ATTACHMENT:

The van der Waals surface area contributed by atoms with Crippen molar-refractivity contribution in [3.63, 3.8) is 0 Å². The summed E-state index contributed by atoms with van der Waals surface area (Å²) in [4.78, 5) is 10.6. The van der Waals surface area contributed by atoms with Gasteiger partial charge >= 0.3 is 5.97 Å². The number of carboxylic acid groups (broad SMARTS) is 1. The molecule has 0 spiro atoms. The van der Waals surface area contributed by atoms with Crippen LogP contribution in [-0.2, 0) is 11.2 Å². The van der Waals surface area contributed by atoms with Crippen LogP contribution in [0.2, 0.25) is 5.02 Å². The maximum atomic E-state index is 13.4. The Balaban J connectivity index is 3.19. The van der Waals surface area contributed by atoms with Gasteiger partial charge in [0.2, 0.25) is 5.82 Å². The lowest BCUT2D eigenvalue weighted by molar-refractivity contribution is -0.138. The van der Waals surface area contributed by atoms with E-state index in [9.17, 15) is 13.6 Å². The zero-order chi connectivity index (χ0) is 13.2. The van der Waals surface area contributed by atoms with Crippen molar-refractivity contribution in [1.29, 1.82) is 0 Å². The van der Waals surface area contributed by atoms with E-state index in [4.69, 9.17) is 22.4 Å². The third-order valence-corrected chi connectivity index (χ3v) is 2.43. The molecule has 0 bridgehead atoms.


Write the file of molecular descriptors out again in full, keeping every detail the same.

The van der Waals surface area contributed by atoms with Crippen molar-refractivity contribution in [3.63, 3.8) is 0 Å². The summed E-state index contributed by atoms with van der Waals surface area (Å²) in [4.78, 5) is 10.6. The van der Waals surface area contributed by atoms with Gasteiger partial charge >= 0.3 is 5.97 Å². The number of carboxylic acid groups (broad SMARTS) is 1. The molecule has 0 spiro atoms. The van der Waals surface area contributed by atoms with Crippen LogP contribution in [-0.2, 0) is 11.2 Å². The van der Waals surface area contributed by atoms with Crippen LogP contribution in [0.2, 0.25) is 5.02 Å². The maximum atomic E-state index is 13.4. The Balaban J connectivity index is 3.19. The van der Waals surface area contributed by atoms with Gasteiger partial charge in [0.2, 0.25) is 5.82 Å². The lowest BCUT2D eigenvalue weighted by molar-refractivity contribution is -0.138. The van der Waals surface area contributed by atoms with E-state index in [9.17, 15) is 13.6 Å². The zero-order chi connectivity index (χ0) is 13.2. The van der Waals surface area contributed by atoms with Crippen molar-refractivity contribution in [1.29, 1.82) is 0 Å². The van der Waals surface area contributed by atoms with E-state index in [4.69, 9.17) is 22.4 Å². The third-order valence-corrected chi connectivity index (χ3v) is 2.43. The molecule has 0 bridgehead atoms.